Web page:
FURTHERMORE GOES CAMP
Many of you have asked for more details about the origin of Furthermore, my Masonic pet raven brother. Well…okay. One of you. But you know who you are!
Anyway, for your benefit and without the help of the senior warden, I asked the old bird for a bit more detail. I bring his response to you here faithfully. This is what he told me. And because he is my brother, I believe every word he said.
When he first came to the Craft, the Ancient Landmarks were only approaching middle age. It was a dark and stormy night, he said. He was buffeted about by the winds and finally forced to take shelter in a drafty stone chapel somewhere in Scotland. He sat down on a beam high in the rafters to rest and refresh himself. Below him, people were coming and going. Walls were being sealed by masons. Men with swords and lighted torches were standing about. After a time, the bird fell asleep. In time, he awoke and heard the men below discussing oaths and terrible penalties. Naturally, this perked him right up and he paid close attention. He even dropped down a little further to get a better view.
This was his undoing. He made a small deposit that splashed down on the junior warden. This is still pretty much the way things happen for junior wardens. Anyway, he was spotted, captured by the tyler and bound with a spare cable tow. After some discussion, it was suggested he join the others. Seems it was a one-night class of some sort. And by dawn, he was a Master Mason. Or so he says.
He claims this is true. I did press him a bit and he muttered something about never defrogging another Mason. I asked if he meant “defraud” and he said, “whatever.”
And that’s how it started. How he moved in with me in the deserts of Arizona is a much longer and equally fascinating tale, which we will save for another moment. And now, here’s Furthermore…
“Greetings, old friend,” he piped as he swooped over to the bar. He knows I have a birthday soon and so he’s digging me with that “old” business. Not that he has any years to spare, if you know what I mean.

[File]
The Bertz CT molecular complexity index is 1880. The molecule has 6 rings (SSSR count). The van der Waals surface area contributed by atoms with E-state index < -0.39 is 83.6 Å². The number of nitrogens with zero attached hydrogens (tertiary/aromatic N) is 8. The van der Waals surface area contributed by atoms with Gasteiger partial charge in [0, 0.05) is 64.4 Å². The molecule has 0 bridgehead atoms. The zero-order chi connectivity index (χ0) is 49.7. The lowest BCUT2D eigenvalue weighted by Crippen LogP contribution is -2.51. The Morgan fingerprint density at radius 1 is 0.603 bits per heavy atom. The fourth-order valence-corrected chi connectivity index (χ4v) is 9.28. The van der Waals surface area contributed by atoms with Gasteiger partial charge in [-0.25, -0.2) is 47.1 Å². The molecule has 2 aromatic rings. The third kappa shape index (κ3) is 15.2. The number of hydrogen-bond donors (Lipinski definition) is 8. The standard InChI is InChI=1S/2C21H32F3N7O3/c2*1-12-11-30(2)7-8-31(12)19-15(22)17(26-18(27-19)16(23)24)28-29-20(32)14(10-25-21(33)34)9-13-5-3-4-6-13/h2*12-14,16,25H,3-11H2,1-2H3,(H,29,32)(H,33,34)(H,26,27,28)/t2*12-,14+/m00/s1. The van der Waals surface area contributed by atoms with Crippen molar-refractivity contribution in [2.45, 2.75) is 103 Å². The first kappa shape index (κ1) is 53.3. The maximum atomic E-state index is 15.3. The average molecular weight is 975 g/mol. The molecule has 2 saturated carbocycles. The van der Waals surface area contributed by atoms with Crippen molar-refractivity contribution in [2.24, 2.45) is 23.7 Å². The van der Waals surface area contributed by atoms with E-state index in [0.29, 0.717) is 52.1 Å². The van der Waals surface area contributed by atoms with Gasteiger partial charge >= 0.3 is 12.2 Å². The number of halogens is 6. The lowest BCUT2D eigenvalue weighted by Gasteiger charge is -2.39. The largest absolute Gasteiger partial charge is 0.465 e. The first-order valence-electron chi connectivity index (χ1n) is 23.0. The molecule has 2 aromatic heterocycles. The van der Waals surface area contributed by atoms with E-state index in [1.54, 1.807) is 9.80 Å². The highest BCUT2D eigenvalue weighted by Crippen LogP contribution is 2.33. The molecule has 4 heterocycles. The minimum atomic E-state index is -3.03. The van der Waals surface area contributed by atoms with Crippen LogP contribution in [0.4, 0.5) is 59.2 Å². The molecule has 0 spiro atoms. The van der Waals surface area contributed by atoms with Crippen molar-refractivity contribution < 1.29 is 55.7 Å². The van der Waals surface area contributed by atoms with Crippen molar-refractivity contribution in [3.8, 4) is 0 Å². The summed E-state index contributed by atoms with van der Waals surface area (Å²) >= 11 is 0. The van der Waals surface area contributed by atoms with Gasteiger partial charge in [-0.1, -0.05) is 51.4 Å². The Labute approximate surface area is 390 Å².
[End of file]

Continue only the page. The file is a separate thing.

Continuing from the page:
“Greetings yourself,” I responded cleverly. “What’s happening, bird?”
“I’m making martinis. Duh.”
“Not what I meant. Duh. Where have you been? I haven’t seen you since we left Washington.”
“I stayed on for a while. Congress was in session. You just don’t get that quality of humor everywhere, you know. Then I decided to go camping on the way back.”
“Camping! You! You jest, surely.”
“Don’t call me Shirley, and, no, I don’t jest. I’m even writing a book of camping tips for those who don’t have my superior expertise in the wilderness.”
At this point, the martinis mixed, he flapped over and dropped a manuscript in front of me.
Here are a few samples from Furthermore’s Guide to Living and Loving in the Wilderness.
1.When using a public campground, a tuba placed on your picnic table will keep the campsites on either side vacant.
2. Get even with a bear who raided your food bag by kicking his favorite stump apart and eating all the ants.
3. Old socks can be made into high fiber beef jerky by smoking them over an open fire.
4. When smoking a fish, never inhale.
5. A hot rock placed in your sleeping bag will keep your feet warm. A hot enchilada works almost as well, but the cheese sticks between your toes.
6. The best backpacks are named for national parks or mountain ranges. Steer clear of those named for landfills.
7. While the Swiss Army Knife has been popular for years, the Swiss Navy
Knife has remained largely unheralded. Its single blade functions as a tiny canoe paddle. This can be important when you find yourself up the proverbial creek, etc. Effective January 1, 2000, you will actually have to enlist in the Swiss Army to get a Swiss Army Knife.
8. Modern rain suits made of fabrics that "breathe" enable campers to stay dry in a downpour. Rain suits that sneeze, cough, and belch, however, have been proven to add absolutely nothing to the wilderness experience.
9. Lint from your navel makes a handy fire starter. Warning: Remove lint from navel before applying the match.
10. The guitar of the noisy teenager at the next campsite makes excellent kindling.
11. The sight of a bald eagle has thrilled campers for generations. The sight of a bald man, however, does absolutely nothing for the eagle.
12. It's entirely possible to spend your whole vacation on a winding mountain road behind a large motor home.
That’s probably enough. Furthermore and I are planning to go camping together at the earliest opportunity. As we see it, keeping the gin cold is the biggest problem. By the way, I asked him—at your request—if he had a drinking problem. He admitted that he did and just pointed at me. Sometimes, I don’t think he’s as brotherly as he might be, you know?